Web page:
Vulnerability of oil and gas sector
Climate change and extreme weather events represent a real physical threat to the oil and gas sector, particularly in low-lying coastal areas and areas exposed to extreme weather events. The sector needs to take climate change seriously, assess its own vulnerability, and take appropriate measures to prevent or mitigate any potentially negative effects.
The oil and gas sector has been affected by climate-related events in the past, which in many cases have led to oil spills and releases of hazardous materials, thus providing lessons on better preparing for extreme weather events in the future. The impacts of a changing climate will vary depending on location. However, most studies show that oil and gas facilities and infrastructure in low-lying coastal areas and areas subject to severe weather will be most vulnerable.
The economic, social, and environmental impacts caused by the disruption of and damage to the oil and gas sector could be huge, with global repercussions. In 2005, hurricanes Katrina and Rita demonstrated that both the offshore and onshore oil and gas industry remain vulnerable to the impacts of hurricanes. In total, they destroyed 113 offshore platforms and severely damaged at least 163 others. These hurricanes also revealed a weak delivery and distribution system. Following the storms there were hardly any options available to deliver the products to the markets because of the onshore devastation that led to a shortage of fuel at pumping stations in several states. In Europe, a severe storm set adrift a drilling rig in the North Sea off the coast of Norway in 2006.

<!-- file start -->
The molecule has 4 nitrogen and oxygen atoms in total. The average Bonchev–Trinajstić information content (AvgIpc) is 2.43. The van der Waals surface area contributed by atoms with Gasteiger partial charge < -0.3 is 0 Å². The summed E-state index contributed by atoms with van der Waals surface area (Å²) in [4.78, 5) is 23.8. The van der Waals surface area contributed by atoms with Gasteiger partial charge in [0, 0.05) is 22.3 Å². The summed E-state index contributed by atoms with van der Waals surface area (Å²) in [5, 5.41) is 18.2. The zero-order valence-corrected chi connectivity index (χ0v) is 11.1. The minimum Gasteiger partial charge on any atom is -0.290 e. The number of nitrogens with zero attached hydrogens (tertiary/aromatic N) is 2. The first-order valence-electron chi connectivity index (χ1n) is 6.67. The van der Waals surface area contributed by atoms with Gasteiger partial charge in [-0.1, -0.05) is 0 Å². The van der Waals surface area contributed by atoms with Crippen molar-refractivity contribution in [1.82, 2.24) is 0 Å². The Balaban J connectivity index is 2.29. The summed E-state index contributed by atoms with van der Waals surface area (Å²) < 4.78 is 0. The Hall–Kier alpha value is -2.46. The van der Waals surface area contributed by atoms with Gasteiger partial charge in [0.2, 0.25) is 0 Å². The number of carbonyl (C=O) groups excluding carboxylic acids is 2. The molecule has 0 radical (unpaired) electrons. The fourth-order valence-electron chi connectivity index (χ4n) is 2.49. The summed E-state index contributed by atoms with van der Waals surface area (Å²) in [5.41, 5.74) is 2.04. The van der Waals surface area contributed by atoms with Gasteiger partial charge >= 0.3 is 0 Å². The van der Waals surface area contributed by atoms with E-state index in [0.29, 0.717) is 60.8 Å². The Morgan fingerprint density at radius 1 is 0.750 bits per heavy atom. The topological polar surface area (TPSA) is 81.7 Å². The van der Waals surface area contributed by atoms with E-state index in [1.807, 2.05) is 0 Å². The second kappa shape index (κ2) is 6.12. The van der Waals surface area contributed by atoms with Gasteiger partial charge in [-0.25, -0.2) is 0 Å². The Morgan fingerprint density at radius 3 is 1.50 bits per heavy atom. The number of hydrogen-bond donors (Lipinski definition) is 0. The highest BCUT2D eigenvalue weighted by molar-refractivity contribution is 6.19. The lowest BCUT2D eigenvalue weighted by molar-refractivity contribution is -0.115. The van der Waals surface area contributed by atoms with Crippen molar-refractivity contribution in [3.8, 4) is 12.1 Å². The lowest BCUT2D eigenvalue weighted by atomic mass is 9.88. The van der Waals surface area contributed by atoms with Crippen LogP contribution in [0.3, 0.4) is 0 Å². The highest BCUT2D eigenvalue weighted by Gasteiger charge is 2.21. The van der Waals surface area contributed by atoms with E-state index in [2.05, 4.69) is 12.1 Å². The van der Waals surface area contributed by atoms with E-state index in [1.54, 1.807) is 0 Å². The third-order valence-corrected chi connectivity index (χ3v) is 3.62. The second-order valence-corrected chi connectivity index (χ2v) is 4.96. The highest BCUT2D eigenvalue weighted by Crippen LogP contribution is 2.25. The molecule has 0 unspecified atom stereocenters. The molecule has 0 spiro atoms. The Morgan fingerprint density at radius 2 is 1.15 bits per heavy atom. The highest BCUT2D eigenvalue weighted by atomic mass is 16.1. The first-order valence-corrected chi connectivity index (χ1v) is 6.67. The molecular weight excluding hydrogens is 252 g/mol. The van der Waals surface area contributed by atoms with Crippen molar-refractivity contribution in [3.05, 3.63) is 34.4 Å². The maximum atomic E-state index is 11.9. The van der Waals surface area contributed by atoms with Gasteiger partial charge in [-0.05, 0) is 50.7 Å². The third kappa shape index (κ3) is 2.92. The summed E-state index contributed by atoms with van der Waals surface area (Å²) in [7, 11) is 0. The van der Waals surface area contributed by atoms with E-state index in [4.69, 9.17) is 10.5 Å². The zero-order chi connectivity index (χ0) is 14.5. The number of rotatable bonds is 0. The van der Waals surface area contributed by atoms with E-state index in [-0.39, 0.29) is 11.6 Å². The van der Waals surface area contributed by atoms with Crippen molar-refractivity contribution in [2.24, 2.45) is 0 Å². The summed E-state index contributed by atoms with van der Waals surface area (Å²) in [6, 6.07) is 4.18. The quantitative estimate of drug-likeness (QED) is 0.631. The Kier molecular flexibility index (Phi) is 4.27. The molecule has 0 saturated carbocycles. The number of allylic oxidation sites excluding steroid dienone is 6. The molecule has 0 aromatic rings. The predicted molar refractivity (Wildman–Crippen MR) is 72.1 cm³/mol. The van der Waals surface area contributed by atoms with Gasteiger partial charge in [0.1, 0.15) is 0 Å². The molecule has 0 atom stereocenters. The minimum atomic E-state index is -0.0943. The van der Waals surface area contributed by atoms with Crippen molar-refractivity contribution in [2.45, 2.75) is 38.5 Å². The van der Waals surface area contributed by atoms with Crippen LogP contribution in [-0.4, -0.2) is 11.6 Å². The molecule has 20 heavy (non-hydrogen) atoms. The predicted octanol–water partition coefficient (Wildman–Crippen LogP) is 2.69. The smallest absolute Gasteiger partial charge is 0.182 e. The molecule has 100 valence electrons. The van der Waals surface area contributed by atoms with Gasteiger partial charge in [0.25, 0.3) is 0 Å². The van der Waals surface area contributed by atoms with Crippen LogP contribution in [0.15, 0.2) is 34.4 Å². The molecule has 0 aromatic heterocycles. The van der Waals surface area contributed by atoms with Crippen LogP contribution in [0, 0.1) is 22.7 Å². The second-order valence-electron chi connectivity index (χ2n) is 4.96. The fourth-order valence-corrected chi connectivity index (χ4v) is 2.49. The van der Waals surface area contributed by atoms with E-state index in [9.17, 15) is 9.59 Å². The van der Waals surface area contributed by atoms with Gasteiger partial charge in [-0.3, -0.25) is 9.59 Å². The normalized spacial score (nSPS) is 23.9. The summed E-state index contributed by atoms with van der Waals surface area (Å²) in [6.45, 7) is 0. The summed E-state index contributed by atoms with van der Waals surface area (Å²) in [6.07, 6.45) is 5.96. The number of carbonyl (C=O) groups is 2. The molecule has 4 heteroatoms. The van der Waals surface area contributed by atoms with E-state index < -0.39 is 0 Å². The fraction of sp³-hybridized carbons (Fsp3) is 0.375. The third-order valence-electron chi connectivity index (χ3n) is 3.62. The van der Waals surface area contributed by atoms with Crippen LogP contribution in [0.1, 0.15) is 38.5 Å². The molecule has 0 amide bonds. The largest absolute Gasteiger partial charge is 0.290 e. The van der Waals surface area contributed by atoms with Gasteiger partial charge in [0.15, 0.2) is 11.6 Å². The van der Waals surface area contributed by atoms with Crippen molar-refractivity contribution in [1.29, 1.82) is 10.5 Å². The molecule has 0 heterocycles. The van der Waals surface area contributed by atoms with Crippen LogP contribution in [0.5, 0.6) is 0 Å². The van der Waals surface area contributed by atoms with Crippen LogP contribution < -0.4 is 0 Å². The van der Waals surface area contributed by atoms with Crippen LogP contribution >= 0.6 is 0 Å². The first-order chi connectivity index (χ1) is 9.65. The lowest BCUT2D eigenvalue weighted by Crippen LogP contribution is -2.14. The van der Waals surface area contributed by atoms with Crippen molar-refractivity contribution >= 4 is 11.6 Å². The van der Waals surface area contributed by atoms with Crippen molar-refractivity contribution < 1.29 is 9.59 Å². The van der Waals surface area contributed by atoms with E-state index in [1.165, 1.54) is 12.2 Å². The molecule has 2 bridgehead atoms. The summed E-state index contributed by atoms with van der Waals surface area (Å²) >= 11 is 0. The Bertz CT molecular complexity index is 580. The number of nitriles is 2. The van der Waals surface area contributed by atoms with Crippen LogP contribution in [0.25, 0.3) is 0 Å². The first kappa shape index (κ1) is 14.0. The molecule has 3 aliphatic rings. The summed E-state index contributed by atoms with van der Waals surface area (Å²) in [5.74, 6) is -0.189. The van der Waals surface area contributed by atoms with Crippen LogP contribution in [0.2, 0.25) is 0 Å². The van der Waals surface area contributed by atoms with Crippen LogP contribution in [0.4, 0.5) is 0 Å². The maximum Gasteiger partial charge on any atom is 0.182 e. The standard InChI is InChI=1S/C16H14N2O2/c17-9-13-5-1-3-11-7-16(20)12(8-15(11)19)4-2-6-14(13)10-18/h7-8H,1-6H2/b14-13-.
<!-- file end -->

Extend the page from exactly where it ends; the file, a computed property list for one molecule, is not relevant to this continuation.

Adaptation options in some cases will require possibly large investments to upgrade facilities, build redundancy and robustness into the systems, and protect critical infrastructure to ensure that it remains operational following an extreme weather event. Adequate contingency planning plus emergency-response and recovery planning and preparedness will also be essential to ensure the safety of people, property, and the environment, as well as business continuity.
Source: Cruz and Krausmann, 2013. Climatic Change 121: 41–53.
Photo: Mike Baird (www.flickr.com)